Republicans clobbered by corruption, scandals

Republican Joe Negron had a lot to overcome as a replacement candidate for disgraced former Rep. Mark Foley. For starters, Foley’s name remained on the ballot.

Negron, who had just more than a month to campaign, tried to make the best of the situation. He even came up with a catchy campaign slogan, hoping to get his message out: “Punch Foley for Negron.”

But it wasn’t enough: Democrat Tim Mahoney ultimately edged him out by a narrow margin.

“I’m proud I stepped in and ran a five-week campaign for a congressman who stepped down in disgrace,” Negron said.

Foley’s South Florida seat, which he abandoned amid accusations he sent lurid messages to teenage boys on Capitol Hill, was one of several around the country that were left open after Congressional scandals.

In Texas, Democrat Nick Lampson won the seat left open when former House Majority Leader Tom DeLay resigned from Congress in June as a result of a fundraising scandal. The courts refused to allow Republicans to replace DeLay on the ballot, so the GOP turned to Houston dermatologist Shelley Sekula-Gibbs as a write-in candidate.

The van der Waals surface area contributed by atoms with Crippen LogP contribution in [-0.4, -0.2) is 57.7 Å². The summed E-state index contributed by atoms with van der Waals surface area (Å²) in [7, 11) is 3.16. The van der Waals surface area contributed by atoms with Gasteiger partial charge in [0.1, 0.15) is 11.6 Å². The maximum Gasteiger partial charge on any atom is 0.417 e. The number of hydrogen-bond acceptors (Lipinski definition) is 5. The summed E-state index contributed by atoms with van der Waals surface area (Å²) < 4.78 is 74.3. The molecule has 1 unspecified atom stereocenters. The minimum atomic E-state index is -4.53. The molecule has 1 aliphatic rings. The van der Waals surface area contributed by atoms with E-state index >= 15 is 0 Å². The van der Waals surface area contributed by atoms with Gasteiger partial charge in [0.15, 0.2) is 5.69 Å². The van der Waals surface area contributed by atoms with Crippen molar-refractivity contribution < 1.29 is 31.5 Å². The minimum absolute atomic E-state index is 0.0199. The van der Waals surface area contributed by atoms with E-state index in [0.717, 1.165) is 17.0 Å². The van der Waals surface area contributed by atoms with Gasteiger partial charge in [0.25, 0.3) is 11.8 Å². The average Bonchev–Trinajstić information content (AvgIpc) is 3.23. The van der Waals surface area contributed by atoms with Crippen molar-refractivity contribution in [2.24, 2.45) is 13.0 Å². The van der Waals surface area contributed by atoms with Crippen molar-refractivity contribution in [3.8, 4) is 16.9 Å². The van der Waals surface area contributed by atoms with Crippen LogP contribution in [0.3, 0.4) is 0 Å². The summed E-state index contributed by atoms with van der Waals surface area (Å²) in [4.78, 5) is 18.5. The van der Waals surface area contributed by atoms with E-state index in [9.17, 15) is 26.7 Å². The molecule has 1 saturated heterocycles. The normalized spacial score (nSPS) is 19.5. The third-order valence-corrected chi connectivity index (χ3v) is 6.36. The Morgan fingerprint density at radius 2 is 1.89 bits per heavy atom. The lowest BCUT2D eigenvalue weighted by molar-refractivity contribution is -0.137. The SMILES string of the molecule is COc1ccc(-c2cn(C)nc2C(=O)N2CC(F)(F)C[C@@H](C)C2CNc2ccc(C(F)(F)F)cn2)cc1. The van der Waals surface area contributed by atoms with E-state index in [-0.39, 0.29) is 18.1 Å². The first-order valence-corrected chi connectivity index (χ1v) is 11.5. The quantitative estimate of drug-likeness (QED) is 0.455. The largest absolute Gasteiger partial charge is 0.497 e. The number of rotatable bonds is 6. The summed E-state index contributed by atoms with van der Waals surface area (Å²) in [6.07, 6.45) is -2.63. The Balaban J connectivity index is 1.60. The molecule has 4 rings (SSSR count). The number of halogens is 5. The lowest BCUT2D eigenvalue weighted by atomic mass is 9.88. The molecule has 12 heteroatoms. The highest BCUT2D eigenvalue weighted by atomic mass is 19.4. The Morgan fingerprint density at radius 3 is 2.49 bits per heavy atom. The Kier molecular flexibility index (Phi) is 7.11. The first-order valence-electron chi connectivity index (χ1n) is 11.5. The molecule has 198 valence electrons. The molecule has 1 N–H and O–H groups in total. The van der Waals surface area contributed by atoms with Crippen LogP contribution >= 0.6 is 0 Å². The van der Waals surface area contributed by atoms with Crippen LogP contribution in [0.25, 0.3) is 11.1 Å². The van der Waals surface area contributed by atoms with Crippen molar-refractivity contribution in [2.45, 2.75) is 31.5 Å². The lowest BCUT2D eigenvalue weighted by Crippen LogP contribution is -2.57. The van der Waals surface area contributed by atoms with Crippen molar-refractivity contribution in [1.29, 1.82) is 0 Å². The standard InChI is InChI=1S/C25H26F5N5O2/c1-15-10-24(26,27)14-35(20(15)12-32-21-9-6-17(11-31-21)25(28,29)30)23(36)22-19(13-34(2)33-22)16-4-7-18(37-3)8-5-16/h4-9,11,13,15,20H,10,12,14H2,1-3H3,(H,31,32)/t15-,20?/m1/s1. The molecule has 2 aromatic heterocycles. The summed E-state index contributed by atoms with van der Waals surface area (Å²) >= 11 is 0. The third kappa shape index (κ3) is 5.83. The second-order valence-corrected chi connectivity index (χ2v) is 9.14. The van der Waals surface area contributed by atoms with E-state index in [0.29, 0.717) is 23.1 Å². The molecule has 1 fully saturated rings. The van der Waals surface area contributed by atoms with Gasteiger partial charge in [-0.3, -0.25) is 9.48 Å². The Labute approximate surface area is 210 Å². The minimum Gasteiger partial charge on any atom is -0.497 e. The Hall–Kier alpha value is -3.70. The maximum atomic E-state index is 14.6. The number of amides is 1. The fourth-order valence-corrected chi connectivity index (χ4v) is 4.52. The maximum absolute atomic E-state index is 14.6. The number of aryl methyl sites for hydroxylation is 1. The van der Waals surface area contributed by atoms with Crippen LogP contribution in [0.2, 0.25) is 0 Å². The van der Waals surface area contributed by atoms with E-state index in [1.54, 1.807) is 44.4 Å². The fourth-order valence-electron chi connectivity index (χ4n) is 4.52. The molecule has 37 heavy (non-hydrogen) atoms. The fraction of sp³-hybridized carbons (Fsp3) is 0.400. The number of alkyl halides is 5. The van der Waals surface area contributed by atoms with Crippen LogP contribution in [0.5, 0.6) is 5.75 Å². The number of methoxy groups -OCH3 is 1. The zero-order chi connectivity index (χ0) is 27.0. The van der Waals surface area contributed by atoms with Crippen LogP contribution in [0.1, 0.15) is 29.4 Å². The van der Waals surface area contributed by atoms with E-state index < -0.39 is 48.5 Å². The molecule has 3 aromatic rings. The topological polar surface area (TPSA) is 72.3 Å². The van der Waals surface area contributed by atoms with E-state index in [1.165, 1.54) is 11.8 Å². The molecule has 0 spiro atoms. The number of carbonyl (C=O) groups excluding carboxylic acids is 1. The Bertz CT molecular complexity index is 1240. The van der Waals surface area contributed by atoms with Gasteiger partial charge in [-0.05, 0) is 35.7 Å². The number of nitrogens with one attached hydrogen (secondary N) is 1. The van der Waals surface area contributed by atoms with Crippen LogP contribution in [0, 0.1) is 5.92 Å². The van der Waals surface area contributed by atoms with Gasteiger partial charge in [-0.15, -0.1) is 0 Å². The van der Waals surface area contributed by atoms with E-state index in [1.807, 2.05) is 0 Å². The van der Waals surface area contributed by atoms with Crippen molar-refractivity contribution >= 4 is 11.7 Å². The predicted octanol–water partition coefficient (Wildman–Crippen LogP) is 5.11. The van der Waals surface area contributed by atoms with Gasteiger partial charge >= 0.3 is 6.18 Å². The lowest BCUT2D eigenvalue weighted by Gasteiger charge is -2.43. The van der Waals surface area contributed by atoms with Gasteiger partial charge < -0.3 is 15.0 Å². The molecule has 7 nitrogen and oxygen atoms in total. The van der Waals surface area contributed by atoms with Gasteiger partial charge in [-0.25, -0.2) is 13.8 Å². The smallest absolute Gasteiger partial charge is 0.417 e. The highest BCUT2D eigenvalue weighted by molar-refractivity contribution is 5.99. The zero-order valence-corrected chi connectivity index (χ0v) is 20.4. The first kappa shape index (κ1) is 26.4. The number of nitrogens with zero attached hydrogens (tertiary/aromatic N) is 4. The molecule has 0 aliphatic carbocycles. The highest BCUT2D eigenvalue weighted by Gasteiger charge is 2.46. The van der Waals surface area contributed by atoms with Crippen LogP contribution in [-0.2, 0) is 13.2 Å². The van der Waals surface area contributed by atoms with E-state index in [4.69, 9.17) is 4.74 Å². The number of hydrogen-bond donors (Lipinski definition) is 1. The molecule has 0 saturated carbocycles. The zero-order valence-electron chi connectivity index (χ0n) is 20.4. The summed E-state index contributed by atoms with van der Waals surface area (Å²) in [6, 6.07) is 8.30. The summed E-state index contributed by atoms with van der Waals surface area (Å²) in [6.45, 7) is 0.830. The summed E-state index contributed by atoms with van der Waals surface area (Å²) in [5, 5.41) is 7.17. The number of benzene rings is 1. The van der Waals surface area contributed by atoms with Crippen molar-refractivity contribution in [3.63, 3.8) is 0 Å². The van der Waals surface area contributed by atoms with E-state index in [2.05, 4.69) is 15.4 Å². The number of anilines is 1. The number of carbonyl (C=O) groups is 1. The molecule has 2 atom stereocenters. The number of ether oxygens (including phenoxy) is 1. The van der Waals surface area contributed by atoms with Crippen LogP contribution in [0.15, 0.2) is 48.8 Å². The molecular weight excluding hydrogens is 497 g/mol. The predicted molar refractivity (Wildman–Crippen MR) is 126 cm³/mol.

The victory was sweet revenge for Lampson: The former congressman lost his House seat in 2004 as a result of a plan orchestrated by DeLay to redraw congressional voting districts in Texas.

The eastern Ohio district of disgraced former Rep. Bob Ney, traditionally a Republican stronghold, also was turned over to Democrats. Democrat Zack Space defeated Republican state Sen. Joy Padgett, taking a seat the GOP has held for 30 years.

Ney resigned his seat Friday — a timing that infuriated Republicans — after pleading guilty last month to corruption charges.


Associated Press Writers Julie Carr Smyth in Columbus, Ohio and Joe Stinebaker in Houston contributed to this report.

Copyright © 2006 The Associated Press